Terina Hine assesses the hard-right libertarian Tories influencing the government to put safety last
Tory lockdown sceptics are on the march. Covid vaccines promised freedom, the Prime Minister promised that “things will be very different by the spring” and Matt Hancock spoke of the “great British summer” just around the corner. But that was before the vaccine-dodging variants were discovered.
Now those freedoms are threatened once again by a rapidly mutating virus and a need to keep the population safe. Or, as some would have it, by an overzealous, health and safety obsessed, nanny state, that is “going full North Korea” (Charles Walker, MP).
Boris Johnson is due to set out his road map for exiting England’s lockdown in the week beginning February 22. The pressure is on. Decisions on loosening restrictions will be based on a delicate balance between politically acceptable infection levels on the one hand and keeping a lid on a Tory rebellion on the other.
Between now and then the lockdown sceptics and “economy first” brigade will push to open the economy and relax Covid restrictions entirely - regardless of new variants and the fact that most of the population, including the most vulnerable, will not be fully vaccinated. The Covid Recovery Group (CRG) of MPs lead the charge, demanding the government “get rid of restrictions completely” by the end of May.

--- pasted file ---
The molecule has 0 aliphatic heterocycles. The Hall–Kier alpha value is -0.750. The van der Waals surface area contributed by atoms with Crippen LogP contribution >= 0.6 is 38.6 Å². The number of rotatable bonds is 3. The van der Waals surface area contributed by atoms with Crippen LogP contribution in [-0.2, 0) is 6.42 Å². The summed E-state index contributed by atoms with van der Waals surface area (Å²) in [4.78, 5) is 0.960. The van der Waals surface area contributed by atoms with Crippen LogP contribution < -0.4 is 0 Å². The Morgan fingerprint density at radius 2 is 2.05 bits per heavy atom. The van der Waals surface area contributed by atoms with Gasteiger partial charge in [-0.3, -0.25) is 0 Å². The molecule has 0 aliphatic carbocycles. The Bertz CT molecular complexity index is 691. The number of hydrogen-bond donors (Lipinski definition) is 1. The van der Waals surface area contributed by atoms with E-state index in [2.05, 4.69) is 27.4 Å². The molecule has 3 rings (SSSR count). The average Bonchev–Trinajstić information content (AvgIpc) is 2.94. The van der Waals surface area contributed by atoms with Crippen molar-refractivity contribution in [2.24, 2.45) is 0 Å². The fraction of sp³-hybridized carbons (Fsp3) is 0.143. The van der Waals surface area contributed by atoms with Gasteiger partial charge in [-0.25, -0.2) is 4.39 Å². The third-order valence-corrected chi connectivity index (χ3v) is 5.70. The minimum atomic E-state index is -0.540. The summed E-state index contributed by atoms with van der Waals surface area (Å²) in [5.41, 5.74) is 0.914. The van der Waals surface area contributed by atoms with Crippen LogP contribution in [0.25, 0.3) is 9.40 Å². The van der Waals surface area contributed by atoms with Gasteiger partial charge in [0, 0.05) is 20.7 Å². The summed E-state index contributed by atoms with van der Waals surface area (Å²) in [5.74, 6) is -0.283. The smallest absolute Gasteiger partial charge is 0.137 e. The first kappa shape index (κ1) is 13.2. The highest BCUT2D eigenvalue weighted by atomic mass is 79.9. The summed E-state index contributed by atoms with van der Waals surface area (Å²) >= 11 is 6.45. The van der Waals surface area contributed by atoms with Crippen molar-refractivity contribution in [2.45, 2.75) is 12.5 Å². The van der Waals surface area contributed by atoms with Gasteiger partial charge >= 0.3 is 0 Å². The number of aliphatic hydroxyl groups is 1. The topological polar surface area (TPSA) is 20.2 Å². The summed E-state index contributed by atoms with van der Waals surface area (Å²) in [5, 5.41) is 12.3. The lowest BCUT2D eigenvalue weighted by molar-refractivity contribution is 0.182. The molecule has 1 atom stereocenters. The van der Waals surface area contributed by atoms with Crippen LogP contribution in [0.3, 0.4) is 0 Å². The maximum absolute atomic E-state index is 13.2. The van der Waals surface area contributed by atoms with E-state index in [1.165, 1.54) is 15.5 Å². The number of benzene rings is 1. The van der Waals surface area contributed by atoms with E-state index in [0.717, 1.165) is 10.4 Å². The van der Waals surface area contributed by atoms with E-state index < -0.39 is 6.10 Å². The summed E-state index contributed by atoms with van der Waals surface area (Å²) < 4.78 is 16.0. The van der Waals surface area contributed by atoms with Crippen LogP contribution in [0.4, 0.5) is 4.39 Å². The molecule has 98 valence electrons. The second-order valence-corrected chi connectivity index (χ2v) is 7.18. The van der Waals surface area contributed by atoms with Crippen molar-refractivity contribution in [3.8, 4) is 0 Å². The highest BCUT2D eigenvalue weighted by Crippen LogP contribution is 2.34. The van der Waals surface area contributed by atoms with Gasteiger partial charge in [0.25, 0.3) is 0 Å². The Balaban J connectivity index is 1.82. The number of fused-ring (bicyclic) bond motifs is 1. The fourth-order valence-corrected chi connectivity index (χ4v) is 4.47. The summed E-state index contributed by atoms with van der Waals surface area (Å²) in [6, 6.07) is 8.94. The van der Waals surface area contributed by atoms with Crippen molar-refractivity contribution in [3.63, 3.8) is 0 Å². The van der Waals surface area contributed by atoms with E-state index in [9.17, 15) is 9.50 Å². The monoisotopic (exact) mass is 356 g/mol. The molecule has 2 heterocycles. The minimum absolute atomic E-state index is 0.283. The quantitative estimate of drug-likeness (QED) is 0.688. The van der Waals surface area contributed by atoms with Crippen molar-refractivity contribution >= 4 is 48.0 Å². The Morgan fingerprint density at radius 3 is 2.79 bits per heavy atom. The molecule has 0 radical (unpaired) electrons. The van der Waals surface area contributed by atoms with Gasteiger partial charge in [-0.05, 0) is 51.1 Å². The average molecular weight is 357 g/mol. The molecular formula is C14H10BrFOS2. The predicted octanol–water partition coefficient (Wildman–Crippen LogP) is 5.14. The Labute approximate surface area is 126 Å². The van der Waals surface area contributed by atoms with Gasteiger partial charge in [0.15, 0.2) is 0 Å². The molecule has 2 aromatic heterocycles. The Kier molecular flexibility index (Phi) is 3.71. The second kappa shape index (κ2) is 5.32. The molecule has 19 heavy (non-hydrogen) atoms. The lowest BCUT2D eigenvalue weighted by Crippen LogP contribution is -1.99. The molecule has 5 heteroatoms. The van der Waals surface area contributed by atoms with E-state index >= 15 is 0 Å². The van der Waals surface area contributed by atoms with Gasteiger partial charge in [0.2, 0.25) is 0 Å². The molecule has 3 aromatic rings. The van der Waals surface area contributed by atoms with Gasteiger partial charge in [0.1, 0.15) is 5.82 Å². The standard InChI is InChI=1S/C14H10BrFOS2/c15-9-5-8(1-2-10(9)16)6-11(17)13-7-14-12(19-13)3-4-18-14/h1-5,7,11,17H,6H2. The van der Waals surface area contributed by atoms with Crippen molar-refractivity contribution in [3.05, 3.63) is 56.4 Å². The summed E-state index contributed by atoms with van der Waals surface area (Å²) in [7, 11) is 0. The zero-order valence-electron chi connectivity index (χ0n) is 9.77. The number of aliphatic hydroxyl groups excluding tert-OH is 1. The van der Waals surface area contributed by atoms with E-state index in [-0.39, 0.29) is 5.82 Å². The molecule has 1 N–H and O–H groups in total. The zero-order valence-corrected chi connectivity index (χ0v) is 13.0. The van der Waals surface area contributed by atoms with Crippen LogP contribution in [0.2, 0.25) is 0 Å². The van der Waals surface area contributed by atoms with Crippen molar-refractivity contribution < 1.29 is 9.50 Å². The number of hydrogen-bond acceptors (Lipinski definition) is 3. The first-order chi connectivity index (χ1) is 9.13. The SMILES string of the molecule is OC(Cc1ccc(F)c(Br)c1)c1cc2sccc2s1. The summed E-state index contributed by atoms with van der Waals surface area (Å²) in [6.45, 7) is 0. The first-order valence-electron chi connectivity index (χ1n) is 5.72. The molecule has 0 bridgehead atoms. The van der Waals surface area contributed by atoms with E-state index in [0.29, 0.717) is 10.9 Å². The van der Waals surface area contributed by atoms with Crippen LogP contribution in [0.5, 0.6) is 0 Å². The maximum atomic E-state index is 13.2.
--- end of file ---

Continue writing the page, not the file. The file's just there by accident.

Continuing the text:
Members of the CRG are not known for their medical acumen: they have dismissed face masks, promoted herd immunity, and argued that the death of the old and vulnerable is an acceptable sacrifice on the altar of the economy. They have questioned the stats on case numbers and rubbished scientific advice.
Yet with roughly 60 members they constitute a tiny minority of the 365 Tory MPs, so why are they so important? It appears that what they lack in numbers they make up for in influence. Influence which is amplified by the right-wing press.
And the chancellor, Rishi Sunak, is their great enabler. While not of their number, Sunak has consistently argued for fewer restrictions and challenged the Sage advice at key moments. It was pressure from Sunak that led to the rejection of a mid-September circuit break (allowing case numbers to increase dramatically). It is no surprise therefore that the CRG have repeatedly floated the idea of Sunak as Johnson’s successor.
So who are these troublesome Tory MPs?
Since early May the most vocal opposition to the Covid restrictions has come from Graham Brady, Charles Walker and Steve Baker. All three are members of the backbench 1922 Committee’s executive, and the first two are officers - chair and vice-chair to be precise. Baker, the third of the chief sceptics, is most likely responsible for setting up the Covid Recovery Group, he was after all the “organisational genius” behind its forerunner, the hugely influential European Research Group, the ERG.
The ERG, famous for its outspoken, hard-right Brexiteers, pushed for a no-deal Brexit and was in large part responsible for the downfall of Theresa May. Boris Johnson has good reason to fear its offspring.